President Donald Trump is expected to sign off an executive order that will scrap rules aimed at preventing American companies from acquiring “conflict minerals” in the Democratic Republic of Congo and in neighboring countries.
The draft of the executive order circulated inside the administration on Friday afternoon and subsequently obtained by several media outlets asserts that the regulation needs to be scrapped for two years because of an apparent national security risk to the U.S.
The draft proposes that the Conflict Mineral Rule contained in section 1502 of the Dodd-Frank Wall Street Reform and Consumer Protection Act should be suspended by the Securities and Exchange Commission. It argues that there is “mounting evidence” that the rule has “caused harm to some parties in the Democratic Republic of the Congo and have thereby contributed to instability in the region and threatened the national security interest of the United States,” quoted the Guardian and the Intercept who have accessed the document.
The draft also argues that, “this Executive Order recognizes that humanitarian missions play an important role in the President’s responsibility to defend the national security interests of the United States.” As an alternative to the system in place, it directs the State Department and Treasury Department to come up with a plan in 180 days to “address such problems in the DRC and adjoining countries” that would more effectively target specific firms conducting illegal activities.
The problem in DRC, that the document alludes to, is a reference to the six million deaths, either as a direct result of fighting or because of disease and malnutrition, which some observers have called "Africa's world war." Decades of civil war, political instability, and violence over possession and control of the mineral wealth such as diamonds, gold, copper, cobalt and zinc led by various rebel groups and warlords has plunged the region into anarchy and caused immense hardship for its people.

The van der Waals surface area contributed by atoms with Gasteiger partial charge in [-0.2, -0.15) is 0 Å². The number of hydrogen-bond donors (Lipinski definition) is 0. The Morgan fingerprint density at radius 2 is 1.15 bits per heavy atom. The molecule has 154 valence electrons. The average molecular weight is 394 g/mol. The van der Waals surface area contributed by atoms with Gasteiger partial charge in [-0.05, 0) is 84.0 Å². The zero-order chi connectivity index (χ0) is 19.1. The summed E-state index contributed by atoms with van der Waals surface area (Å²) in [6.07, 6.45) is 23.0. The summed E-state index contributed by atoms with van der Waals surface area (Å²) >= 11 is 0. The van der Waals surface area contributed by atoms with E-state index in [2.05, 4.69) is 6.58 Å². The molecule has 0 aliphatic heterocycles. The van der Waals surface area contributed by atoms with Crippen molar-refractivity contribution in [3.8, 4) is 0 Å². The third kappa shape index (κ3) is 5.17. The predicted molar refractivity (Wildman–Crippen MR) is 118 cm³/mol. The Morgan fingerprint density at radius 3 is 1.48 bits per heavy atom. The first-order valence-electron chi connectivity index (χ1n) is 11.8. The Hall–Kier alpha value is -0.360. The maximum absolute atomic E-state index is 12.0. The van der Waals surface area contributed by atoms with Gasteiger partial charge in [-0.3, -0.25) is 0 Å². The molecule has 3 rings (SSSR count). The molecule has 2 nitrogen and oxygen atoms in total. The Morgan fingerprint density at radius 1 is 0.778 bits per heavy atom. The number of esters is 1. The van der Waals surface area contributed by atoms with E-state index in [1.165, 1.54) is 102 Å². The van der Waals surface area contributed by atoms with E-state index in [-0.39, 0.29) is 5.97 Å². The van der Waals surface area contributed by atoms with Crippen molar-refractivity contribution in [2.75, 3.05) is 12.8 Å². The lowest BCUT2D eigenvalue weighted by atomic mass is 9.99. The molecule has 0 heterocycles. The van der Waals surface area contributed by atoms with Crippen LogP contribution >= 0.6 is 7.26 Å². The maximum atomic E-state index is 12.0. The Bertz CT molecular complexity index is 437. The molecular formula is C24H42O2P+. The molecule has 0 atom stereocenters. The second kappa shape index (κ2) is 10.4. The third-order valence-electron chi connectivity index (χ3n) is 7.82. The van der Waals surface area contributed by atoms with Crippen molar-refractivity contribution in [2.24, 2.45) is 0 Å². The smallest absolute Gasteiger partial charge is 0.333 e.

The problem recognized by American politicians also prompted bipartisanship support, which eventually set up the rules as part of the Dodd-Frank rules in 2010, following the 2007-2009 financial crisis. More specifically, through the rules, militias are drained of their sources of revenue as firms are mandated to periodically review their supply chains to ensure that contractors are not using minerals including tin, tantalum, tungsten and gold in various manufacturing processes ranging from jewelry and airplanes to even tech firms such as Intel, Apple, HP, and IBM who use them to make laptops and mobile phones.
Reacting to the news, Carly Oboth a policy adviser at Global Witness, an international non-profit NGO said: “A gift to predatory armed groups seeking to profit from Congo’s minerals, as well as a gift to companies wanting to do business with the criminal and the corrupt.” He also emphasized that contrary to the draft’s allegation the rules have, in fact made progress.
“This action could reverse that progress. It is an abuse of power that the Trump Administration is claiming that the law should be suspended through a national security exemption intended for emergency purposes. Suspending this provision could actually undermine U.S. national security,” said Oboth.
Trump, who is following through with his pledge to undo the Dodd-Frank rules, also tweaked another rule that required oil, gas and mining companies to disclose payments to foreign governments.